Re: 60 minutes

From: Patricia Gracian <patricia_gracian_at_yahoo_dot_com>
Date: Fri Oct 29 2004 - 21:29:07 CDT

Will add these before sending out more copies...
Thanks for the input!

----- Original Message -----
From: "laird popkin" <lairdp_at_gmail_dot_com>
To: <voting-project@lists.sonic.net>
Sent: Friday, October 29, 2004 6:00 AM
Subject: Re: [voting-project] 60 minutes

> In the OVC section of this wonderful email, there are two minor
suggestions:
>
> 1) "[link]" that should be replaced with the actual link to the San
> Jose Mercury News article's URL:
> http://www.kentucky.com/mld/mercurynews/news/opinion/8383100.htm .
>
> 2) The section explains why the OVC is concerned about DRE's, but
> doesn't actually say what OVC does. I'd suggest adding the mission
> statement: "The Open Voting Consortium (OVC) is a non-profit
> organization dedicated to the development, maintenance, and delivery
> of open voting systems for use in public elections".
>
> That being said, the email is fantastic! Yay!
>
> - LP
>
> On Thu, 28 Oct 2004 19:18:37 -0700, Patricia Gracian
> <patricia_gracian@yahoo.com> wrote:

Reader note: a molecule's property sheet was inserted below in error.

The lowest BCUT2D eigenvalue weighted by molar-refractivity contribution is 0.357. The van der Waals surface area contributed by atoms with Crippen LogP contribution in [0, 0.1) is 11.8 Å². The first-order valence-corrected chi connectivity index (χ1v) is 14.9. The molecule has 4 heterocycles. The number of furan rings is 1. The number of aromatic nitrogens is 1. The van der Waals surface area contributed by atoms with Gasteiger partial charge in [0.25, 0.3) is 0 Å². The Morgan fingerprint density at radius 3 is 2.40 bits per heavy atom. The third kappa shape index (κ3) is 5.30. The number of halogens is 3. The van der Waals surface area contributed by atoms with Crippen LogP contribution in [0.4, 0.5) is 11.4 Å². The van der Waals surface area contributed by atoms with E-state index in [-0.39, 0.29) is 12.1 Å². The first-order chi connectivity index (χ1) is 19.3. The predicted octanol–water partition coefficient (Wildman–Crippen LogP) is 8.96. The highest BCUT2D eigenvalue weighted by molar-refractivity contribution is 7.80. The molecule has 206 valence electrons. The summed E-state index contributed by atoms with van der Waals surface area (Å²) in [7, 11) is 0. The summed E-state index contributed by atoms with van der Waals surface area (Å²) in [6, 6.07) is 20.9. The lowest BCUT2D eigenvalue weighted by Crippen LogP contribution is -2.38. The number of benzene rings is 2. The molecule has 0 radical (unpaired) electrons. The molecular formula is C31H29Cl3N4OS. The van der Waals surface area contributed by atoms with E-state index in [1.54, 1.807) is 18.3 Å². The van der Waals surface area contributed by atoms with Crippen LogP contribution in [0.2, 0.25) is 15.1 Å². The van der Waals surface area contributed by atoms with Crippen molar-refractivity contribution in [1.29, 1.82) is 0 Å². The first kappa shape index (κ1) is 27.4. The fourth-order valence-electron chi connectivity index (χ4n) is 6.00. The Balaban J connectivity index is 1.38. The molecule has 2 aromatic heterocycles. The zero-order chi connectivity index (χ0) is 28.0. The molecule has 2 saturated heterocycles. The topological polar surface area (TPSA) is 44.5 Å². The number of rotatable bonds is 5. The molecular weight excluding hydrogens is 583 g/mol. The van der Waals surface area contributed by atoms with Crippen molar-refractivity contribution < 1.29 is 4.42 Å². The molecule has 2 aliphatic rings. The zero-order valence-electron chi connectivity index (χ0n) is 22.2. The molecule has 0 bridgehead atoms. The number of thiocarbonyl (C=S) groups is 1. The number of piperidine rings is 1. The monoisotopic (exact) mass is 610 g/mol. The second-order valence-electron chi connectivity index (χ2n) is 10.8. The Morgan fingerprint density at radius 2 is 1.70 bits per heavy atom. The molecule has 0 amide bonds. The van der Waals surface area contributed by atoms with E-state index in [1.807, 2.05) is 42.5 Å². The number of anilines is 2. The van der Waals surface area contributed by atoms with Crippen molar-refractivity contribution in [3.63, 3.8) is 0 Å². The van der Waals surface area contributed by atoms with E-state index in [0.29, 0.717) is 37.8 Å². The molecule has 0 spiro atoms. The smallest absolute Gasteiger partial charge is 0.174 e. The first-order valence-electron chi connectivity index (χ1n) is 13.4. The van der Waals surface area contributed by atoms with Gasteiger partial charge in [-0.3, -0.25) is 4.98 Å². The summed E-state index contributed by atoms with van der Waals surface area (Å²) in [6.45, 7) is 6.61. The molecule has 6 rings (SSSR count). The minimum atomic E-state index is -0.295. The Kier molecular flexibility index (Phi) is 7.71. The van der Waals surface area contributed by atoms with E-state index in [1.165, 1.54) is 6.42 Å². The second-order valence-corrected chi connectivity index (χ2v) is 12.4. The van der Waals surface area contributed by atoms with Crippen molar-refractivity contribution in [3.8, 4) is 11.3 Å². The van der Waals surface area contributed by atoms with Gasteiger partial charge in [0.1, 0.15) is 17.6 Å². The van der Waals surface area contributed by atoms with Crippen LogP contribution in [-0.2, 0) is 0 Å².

> > Here's what I'm sending out:
> >
> > We have all worked very hard at getting the vote out.
> >
> > Now we are faced with having our votes miscounted or thrown away when we
> > vote.
> >
> > I am hoping that we can still get out this very important notice to
voters
> > so I am sending this message to all of the organizations that are trying
to
> > get out the vote and achieve an honest election.
> >
> > Please post this on your webpage and also send it out through your
action
> > alerts so that all volunteers working to get out the vote and to protect
the
> > election get it NOW!
> >
> > Thank you for all you do!
> >
> > - Pat
> >
> > PLEASE POST THE FOLLOWING:
> >
>
> --------------------------------------------------------------------------

--
> > -----------------------------------------------
> >
> > www.verifiedvoting.org, www.openvotingconsortium.org, www.eff.org,
> > www.blackboxvoting.com
> >
> > ALL of the these organizations agree that to make sure your vote will
count
> > and can be verified:
> >
> > 1. Use the voting option that has a paper ballot that you get to look at
and
> > verify during your voting visit.
> >
> > 2. Avoid the use of electronic voting and most of all avoid the
touch-screen